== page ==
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Opinions expressed by contributors are their own. A new normal requires new skills. And the wake of the imminent “new normal” will be littered with learning curves.
Benjamin Franklin wisely once said, “Tell me and I forget, teach me and I may remember, involve me and I learn.” Science proves this quote true. When we are engaged in “experiential learning,” our retention of information improves.
Involvement has always been and will continue to be key for learning. But how can we involve ourselves when physical distancing still abounds?
The answer is virtual reality (VR).
VR refers to an artificial three-dimensional environment that is experienced through sensory stimuli provided by a computer (such as a special headset) and in which a person’s actions partially determine what happens in the environment.
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In my recent Future of Learning & Development podcast interview with Dr. Britt Andreatta, author of Wired to Grow: Harness the Power of Brain Science to Learn and Master Any Skill, she explained how VR is best positioned to accelerate learning.
“Experiential learning is the most powerful and most sticky type of learning,” Andreatta says, “because it creates an episodic memory where we are at the center of the action, with all of our senses coding data about what is happening.” Of the nine types of human memory, episodic memories drive the highest levels of retention of information and behavior change.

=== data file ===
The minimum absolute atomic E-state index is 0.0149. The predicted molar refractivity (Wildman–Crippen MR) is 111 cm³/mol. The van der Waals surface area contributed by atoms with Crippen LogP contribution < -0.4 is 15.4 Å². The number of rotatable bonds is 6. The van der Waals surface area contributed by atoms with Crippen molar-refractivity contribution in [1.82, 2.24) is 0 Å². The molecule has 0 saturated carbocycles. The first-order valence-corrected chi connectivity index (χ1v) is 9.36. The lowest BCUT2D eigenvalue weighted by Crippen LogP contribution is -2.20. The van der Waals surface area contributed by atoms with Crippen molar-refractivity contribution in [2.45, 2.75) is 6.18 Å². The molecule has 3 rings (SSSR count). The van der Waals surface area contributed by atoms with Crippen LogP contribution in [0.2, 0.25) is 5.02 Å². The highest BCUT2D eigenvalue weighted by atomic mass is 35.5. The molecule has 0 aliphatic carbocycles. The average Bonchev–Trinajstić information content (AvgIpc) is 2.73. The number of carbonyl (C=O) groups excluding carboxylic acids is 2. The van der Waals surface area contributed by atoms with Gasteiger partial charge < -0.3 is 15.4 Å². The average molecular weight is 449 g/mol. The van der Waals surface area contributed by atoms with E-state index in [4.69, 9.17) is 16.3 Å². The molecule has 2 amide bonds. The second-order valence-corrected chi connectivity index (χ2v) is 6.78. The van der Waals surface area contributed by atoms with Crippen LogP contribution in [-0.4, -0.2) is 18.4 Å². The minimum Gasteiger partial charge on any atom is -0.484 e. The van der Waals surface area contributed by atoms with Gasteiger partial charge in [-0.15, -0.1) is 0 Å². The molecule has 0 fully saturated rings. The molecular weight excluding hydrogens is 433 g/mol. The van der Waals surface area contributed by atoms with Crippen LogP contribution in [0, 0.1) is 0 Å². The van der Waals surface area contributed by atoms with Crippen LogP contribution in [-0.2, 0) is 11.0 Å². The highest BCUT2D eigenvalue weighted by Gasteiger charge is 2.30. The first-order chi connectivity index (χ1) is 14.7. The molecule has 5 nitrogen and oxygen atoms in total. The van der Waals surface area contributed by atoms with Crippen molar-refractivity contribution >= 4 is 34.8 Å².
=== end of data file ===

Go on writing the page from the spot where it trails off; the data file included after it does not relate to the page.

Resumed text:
Andreatta continues, “VR is so powerful because it mimics this learning. And some studies show that VR experiences code in the brain as a lived memory.”
VR is very different than watching an instructional video on a screen, because the learner can still see that they are in a room watching the video. Because VR is immersive, the human brain can’t tell the difference and believes what it’s experiencing is real thus accelerating one’s learning.
According to Andreatta, here are the types of training that are ideal for VR and some real-life examples of each.
If learners need to gain familiarity with a particular location without physically being there, VR works well. A cruise ship company used VR to help its waitstaff learn the location of hundreds of tables in the dining area to ensure food is served seamlessly when onboard. Oil rig workers use VR to commit the oil platform to memory from a safe place before being flown to this fast-moving and often dangerous work environment.
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If learners need to gain specific behavioral skills, VR provides unique advantages. For example, interviewers can utilize VR to practice interviewing an artificial candidate by identifying and monitoring body language or counterbalancing unconscious bias. Or managers can practice having difficult conversations without harming a real relationship. VR is also used by law enforcement to simulate active shooter scenarios where a retired police officer coaches VR participants through how to handle various situations.
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If learners need to master a particular process, VR can offer efficiency and scalability. VR can put a newly hired salesperson in a simulated observational role where they can peer over the shoulder of an experienced employee who is properly using the company’s customer relationship management system. A heavy machinery company uses VR to train employees on how to use large equipment such as excavators. The first-person point of view allows VR participants to have the simulated experience of their own hands doing the correct procedures, which codes repetition behaviors into the brain.
“Every company should be considering a VR strategy,” Andreatta says. “It should be the number one thing to explore this year. Start to build out how you can leverage VR in the right ways to reach your learning goals.”
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